A misaligned belt that drags against a permanent structure such as the head chute or a conveyor component may cause significant damage to the belt and everything else it comes into touch with, including the structure itself. As a result, employing a training return idler helps to minimize belt damage and subsequent maintenance costs for the belt, structure, and components.
Types of Idler Rollers
Idler rollers, or more often referred to as conveyor rollers, are cylindrical-shaped bars that travel alongside and under the surface of a belt conveyor. Idler rollers are available in a variety of configurations and with a variety of purposes.
Idler rollers are often used to assist in the sustaining of the weight and impact of the items being carried down a belt conveyor. Moreover, they contribute to the smooth and continuous flow of the material down the belt conveyor.
Self-aligning idler rollers may aid in the maintenance of belt tracking by assisting in the alignment of the rollers. Depending on the construction and form of the conveyor belt, the rollers are typically positioned inside a metal frame, which is referred to as an idler set, and are connected together.
1. Idler Roller Options That Can Be Customized
Idler rollers may be customized to meet the needs of almost any conveyor application. Bearing brand, bearing size, bearing diameter or bearing series, wall thickness, seal type, and material type are only a few of the factors to consider. Various variables may be chosen and customized to meet the requirements and specifications of your application’s standards and specifications.
Idler rollers are employed in a variety of operations, and some of the variables that influence their selection include the material type, specific gravity of the material, and lump size.
2. Plain Idler Roller
Plain rollers are the most popular type of idler roller used in several applications. Conveyor belt supports and shapes are provided by these devices. Plain rollers may be installed on the load side of a belt in trough, tracking, and transition frames, among other configurations. In addition, they may be installed on the belt’s return side as an option.
3. Tapered Idler Rollers
The tapered idler roller may be placed on either the load or the return side of the belt, depending on the application. In the event that they are placed in a tracking frame, they may help in belt conveyor tracking.
4. Idler Rollers with a Rubber Coating
The term “rubber coating over the idler roller” comes from the rubber that is vulcanized directly to the roller, which gives the roller its rubber coating. The tear, impact, and friction resistance of rubber coated idler rollers makes them more durable than non-coated idler rollers. As a result, they have a longer service life.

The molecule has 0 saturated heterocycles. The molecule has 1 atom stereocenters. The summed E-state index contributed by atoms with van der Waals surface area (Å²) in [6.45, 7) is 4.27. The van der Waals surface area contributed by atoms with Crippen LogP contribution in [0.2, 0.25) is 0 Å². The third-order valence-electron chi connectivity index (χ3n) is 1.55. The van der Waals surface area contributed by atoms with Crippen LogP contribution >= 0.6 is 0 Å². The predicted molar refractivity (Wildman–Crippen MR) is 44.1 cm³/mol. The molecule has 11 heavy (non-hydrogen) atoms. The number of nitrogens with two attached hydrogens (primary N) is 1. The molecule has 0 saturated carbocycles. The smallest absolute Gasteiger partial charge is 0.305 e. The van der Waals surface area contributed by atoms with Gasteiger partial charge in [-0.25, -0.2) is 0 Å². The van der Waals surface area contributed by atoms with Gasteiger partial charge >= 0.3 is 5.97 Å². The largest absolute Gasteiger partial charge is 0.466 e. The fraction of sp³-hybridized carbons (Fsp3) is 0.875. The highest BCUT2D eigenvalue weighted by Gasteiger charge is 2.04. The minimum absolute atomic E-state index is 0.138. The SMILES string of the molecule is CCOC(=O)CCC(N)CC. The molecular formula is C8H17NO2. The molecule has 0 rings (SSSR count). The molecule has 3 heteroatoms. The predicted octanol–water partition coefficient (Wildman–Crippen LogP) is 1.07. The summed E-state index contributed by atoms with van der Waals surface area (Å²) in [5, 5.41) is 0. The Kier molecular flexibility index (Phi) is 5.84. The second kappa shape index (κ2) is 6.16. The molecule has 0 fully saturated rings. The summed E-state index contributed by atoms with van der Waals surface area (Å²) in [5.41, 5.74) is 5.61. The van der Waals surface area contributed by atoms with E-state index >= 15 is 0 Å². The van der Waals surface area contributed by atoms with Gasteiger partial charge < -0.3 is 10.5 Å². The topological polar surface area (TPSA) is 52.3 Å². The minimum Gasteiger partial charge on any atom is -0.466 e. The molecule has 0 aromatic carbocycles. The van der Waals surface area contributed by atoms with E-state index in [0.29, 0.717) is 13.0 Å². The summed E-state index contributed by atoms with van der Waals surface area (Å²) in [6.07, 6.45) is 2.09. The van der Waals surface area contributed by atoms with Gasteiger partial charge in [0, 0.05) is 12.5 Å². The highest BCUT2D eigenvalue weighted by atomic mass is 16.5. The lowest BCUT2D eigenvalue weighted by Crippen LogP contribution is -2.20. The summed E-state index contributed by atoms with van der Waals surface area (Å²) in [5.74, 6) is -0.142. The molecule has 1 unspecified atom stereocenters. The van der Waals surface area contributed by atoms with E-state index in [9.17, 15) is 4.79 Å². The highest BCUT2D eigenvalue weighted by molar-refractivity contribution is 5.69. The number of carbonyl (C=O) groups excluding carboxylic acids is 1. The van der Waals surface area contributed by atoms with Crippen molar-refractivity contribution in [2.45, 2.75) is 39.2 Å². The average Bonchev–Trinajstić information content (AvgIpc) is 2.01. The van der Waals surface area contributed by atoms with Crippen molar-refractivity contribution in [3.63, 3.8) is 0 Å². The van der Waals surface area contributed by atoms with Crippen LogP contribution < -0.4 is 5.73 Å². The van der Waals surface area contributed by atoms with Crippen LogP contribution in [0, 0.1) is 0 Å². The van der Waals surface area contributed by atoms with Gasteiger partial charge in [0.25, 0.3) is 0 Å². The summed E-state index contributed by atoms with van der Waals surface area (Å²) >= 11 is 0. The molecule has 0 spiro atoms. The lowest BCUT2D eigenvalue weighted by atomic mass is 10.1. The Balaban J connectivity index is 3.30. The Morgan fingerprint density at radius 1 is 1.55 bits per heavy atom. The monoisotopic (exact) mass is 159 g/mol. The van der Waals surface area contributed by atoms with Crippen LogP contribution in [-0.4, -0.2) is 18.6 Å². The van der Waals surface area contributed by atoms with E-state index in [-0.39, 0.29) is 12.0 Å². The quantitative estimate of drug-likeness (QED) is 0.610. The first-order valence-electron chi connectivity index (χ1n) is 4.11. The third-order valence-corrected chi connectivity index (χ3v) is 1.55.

5. Idler Rollers with a Rubber Disc
A idler roller with rubber disk is comprised of resilient rubber discs that are spaced at regular intervals throughout the length of the roller. Rubber discs are packed together on the two ends of the roller to give additional support for the conveyor belt edge on both ends of the roller.
The rubber disks are placed in a dispersed manner in order to separate any carry-backs (leftover materials adhered to the belt after a scraper has performed its cleaning function). This aids in reducing material build-up on the exterior of the roller, which is a frequent cause of belt mistracking and belt sticking on obstacles.
6. Rubber Screw Idler Rollers
Rubber screw idler rollers have an anti-tear rubber covering applied in a continuous screw pattern throughout the roller’s length to prevent wear and tear. The screw design aids in the removal of material build-up on the belt as well as the maintenance of belt trackability and tracking accuracy.
7. Screw Idler Rollers made of steel
These rollers are similar in appearance to rubber screw idler rollers, with the same continuous screw-patterned covering running the whole length of the roller. However, steel is used as a component rather than rubber in this case.
The screw design aids in the removal of material build-up on the belt as well as the maintenance of belt trackability and tracking accuracy. Due to the fact that steel screws scrub more effectively than rubber screws, steel screw idler rollers are more efficient in situations when there is a lot of carry back.
A mobile plant conveyor, for example, is an example of an application where a steel screw idler may be useful since scrapers cannot be utilized to clean the belt. It is not feasible to install a scraper on a mobile plant conveyor because there is insufficient space. Another example is a folding conveyor, which may make it impossible to attach such devices to the conveyor.